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SUMMERS v. WOODFORD

November 16, 2005.

GEORGE EDWARD SUMMERS, Plaintiff,
v.
JEANNE S. WOODFORD, et al., Defendant.



The opinion of the court was delivered by: WILLIAM HAYES, District Judge

ORDER ADOPTING REPORT AND RECOMMENDATION

Plaintiff George Edward Summers, a state prisoner proceeding pro se, filed a petition for writ of habeas corpus pursuant to 28 U.S.C. § 2254. Plaintiff challenges former Governor Davis' decision to reverse a decision by the California Board of Prison Terms ("BPT") to grant Plaintiff parole. On July 28, 2005, the Honorable William McCurine, Jr., United States Magistrate Judge, issued a Report and Recommendation ("R&R") detailing the reasons why the petition should be denied. The parties were permitted to file Objections to the R&R no later than September 30, 2005.*fn1 On September 22, 2005, Plaintiff filed Objections to the R&R. BACKGROUND

On May 7, 1982, Plaintiff was found guilty of first degree murder with the use of a firearm under California Penal Code sections 969(d) and 12022.5. The trial court reduced the offense to second degree murder pursuant to Penal Code § 1181 and sentenced Plaintiff to fifteen years to life plus two years for use of the firearm, for a total term of seventeen years to life. On appeal, the court affirmed the conviction. People v. Summers, 147 Cal. App. 3d 180 (1983).

  On December 2, 1992, Plaintiff became eligible for parole consideration and began receiving hearings before the BPT. On November 19, 2002, the BPT found the Plaintiff suitable for parole. On April 18, 2003, former Governor Davis exercised his constitutional authority to independently review Plaintiff's case and decided to deny parole. The Governor reversed the BPT's decision to grant parole on the bases of Plaintiff's lengthy history of drug abuse, the insufficiency of Plaintiff's parole plans in light of his history of drug abuse, and Plaintiff's failure to acknowledge full responsibility for the crime. R&R, p. 3.

  On September 2, 2003, Plaintiff challenged the Governor's decision in a petition for writ of habeas corpus in the San Diego Superior Court claiming that his due process rights were violated. The court denied Plaintiff's petition in a reasoned opinion.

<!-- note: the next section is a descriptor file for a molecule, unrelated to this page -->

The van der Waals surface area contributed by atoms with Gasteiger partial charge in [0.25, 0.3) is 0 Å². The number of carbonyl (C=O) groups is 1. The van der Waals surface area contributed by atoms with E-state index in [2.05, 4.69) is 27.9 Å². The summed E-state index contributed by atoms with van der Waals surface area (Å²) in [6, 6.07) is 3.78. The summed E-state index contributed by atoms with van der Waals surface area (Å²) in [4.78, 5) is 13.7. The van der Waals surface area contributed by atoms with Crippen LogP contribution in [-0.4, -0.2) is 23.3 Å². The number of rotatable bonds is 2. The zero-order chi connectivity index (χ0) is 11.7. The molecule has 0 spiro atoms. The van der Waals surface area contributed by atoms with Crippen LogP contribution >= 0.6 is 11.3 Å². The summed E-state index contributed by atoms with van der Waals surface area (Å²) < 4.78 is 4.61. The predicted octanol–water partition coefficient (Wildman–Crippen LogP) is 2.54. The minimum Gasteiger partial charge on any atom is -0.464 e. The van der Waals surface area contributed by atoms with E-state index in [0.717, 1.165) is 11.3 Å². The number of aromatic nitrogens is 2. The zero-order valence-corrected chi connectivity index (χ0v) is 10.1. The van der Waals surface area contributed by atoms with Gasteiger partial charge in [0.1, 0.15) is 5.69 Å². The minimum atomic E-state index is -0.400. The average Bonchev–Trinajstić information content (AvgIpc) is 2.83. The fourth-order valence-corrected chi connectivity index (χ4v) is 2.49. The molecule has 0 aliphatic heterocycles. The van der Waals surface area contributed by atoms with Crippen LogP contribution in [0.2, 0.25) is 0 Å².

On December 1, 2003, Plaintiff filed a petition in the California Court of Appeal, Fourth Appellate District, seeking a review of the appellate court's decision. The court of appeal denied the petition without a written opinion. Plaintiff then filed a petition for review with the Supreme Court of California, which also denied to review the petition without a written opinion.

  On April 12, 2004, Plaintiff filed a petition in federal court for writ of habeas corpus. R&R, p. 2. The Plaintiff now Objects to the recommendations set forth in the R&R.

  STANDARD OF REVIEW

  The duties of the district court in connection with a Magistrate Judge's Report and Recommendation are set forth in Rule 72(b) of the Federal Rules of Civil Procedure and 28 U.S.C. § 636(b)(1). The district court "must make a de novo determination of those portions of the report . . . to which objection is made," and "may accept, reject, or modify, in whole or in part, the findings or recommendations made by the magistrate." 28 U.S.C. § 636(b)(1)(c); see also United States v. Raddatz, 447 U.S. 667, 676 (1980); United States v. Remsing, 874 F.2d 614, 617 (9th Cir. 1989).

  When no objections are filed, the district court may assume the correctness of the Magistrate Judge's factual findings and decide the motion on the applicable law. See Campbell v. United States Dist. Ct., 501 F.2d 196, 206 (9th Cir. 1974). Under such circumstances, the Ninth Circuit has held that "a failure to file objections only relieves the trial court of its burden to give de novo review to factual findings; conclusions of law must still be reviewed de novo." Barilla v. Ervin, 886 F.2d 1514, 1518 (9th Cir. 1989).

  DISCUSSION

  On July 28, 2005, Magistrate Judge McCurine issued a R&R regarding Plaintiff's petition for writ of habeas corpus. R&R, p. 1. Specifically, the R&R recommended denying Plaintiff's due process claim and his ex post facto claim. Id. at 13. The Magistrate reasoned that Plaintiff has a sufficient liberty interest in his parole to implicate due process rights, but that adequate procedural protections were provided to comply with due process. Id. at 8, 12. The R&R states the Plaintiff could not prove that each of the factors the Governor relied on were not supported by "some evidence." Id. The R&R also recommends denying habeas relief because Plaintiff could not establish that the state court's denial of his claim was contrary to, or an unreasonable application of federal ex post facto law. Id. at 13.

  Plaintiff submits five Objections to the Magistrate's R&R. See Pltf's Objections. Plaintiff first objects to R&R's application of the Antiterrorism and Effective Death Penalty Act of 1996 ("AEDPA") in concluding that habeas relief be denied. Pltf's Objections, p. 5. Plaintiff then argues the Magistrate erred in recommending that due process was not violated, alleging the factors the Governor relied on were not supported by "some evidence." Specifically, Plaintiff argues that the American with Disabilities Act ("ADA") protects prisoners from being discriminated against based on prior substance abuse and that the Governor should not have considered that element in his decision to deny parole. Pltf's Objections, p. 8. Plaintiff also argues that the Governor erred in basing his decision to deny parole on a continuing failure by Plaintiff to accept full responsibility because it is not supported by the record. Finally, ...


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